Next step towards the circular economy
We are inseparable from our electrical devices that have become faster and more efficient but, unfortunately, they are not unbreakable. When they break down, often they cannot be repaired, or the repair is more expensive than replacing them with a new device.
So, we buy new equipment, and the old one becomes waste.
This waste, of course, can be processed, and its raw materials recovered. However, this does not help the planet – as we buy a new device, we consume energy and, consequently, increase greenhouse gas emissions contributing to irreversible climate change.
In our pursuit of sustainable development, we should minimize the negative effects of harming the environment through rational consumer behaviour, which is possible when the consumer is given a choice.
This choice was made possible thanks to the initiative announced by the European Commission on the ‘right to repair’, which supports the objectives of the European Green Deal by reducing the generation of waste and achieving the goal of developing the circular economy.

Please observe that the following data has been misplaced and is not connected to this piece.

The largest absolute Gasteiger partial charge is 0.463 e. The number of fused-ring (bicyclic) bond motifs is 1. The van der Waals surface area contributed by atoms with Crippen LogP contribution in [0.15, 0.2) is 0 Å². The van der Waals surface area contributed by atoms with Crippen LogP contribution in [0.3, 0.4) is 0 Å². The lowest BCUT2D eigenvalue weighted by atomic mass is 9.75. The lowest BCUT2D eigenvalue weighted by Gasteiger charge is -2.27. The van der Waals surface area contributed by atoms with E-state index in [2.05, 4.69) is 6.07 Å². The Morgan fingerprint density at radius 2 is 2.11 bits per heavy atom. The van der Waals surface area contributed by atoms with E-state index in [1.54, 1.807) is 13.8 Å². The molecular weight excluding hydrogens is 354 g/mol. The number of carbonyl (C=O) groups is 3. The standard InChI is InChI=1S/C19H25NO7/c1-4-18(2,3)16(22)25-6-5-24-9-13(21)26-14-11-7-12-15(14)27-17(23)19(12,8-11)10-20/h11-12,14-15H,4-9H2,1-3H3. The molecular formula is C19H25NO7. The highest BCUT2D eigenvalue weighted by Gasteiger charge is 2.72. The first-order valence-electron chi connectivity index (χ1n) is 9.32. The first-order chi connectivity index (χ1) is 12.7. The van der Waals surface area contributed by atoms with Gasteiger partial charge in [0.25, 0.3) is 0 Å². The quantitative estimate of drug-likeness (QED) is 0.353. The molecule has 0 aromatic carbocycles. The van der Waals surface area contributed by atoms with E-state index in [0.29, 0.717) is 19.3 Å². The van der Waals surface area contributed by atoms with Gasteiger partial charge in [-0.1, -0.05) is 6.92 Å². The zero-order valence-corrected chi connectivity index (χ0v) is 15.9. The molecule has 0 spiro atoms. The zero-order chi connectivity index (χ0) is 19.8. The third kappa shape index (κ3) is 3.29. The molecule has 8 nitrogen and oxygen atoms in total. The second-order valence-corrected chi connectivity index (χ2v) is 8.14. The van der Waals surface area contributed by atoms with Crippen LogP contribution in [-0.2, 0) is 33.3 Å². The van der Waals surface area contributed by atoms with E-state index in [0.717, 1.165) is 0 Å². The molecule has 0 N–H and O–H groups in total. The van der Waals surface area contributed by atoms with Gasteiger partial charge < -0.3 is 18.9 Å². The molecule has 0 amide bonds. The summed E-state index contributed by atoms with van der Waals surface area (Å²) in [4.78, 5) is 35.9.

The right to repair requires producers to design their products for repair, thus giving the consumer more opportunities to repair broken equipment instead of buying a new one.
Products could be repaired within the legal guarantee. Or consumers have easier and cheaper options to repair products that are technically repairable because spare parts are available even when the legal guarantee has expired or when the product is not functional anymore.
With Landbell Group’s Knowledge Database – part of its regulatory tracking service portfolio – you can stay up to date with the progress of right to repair legislation globally. Find out more here.
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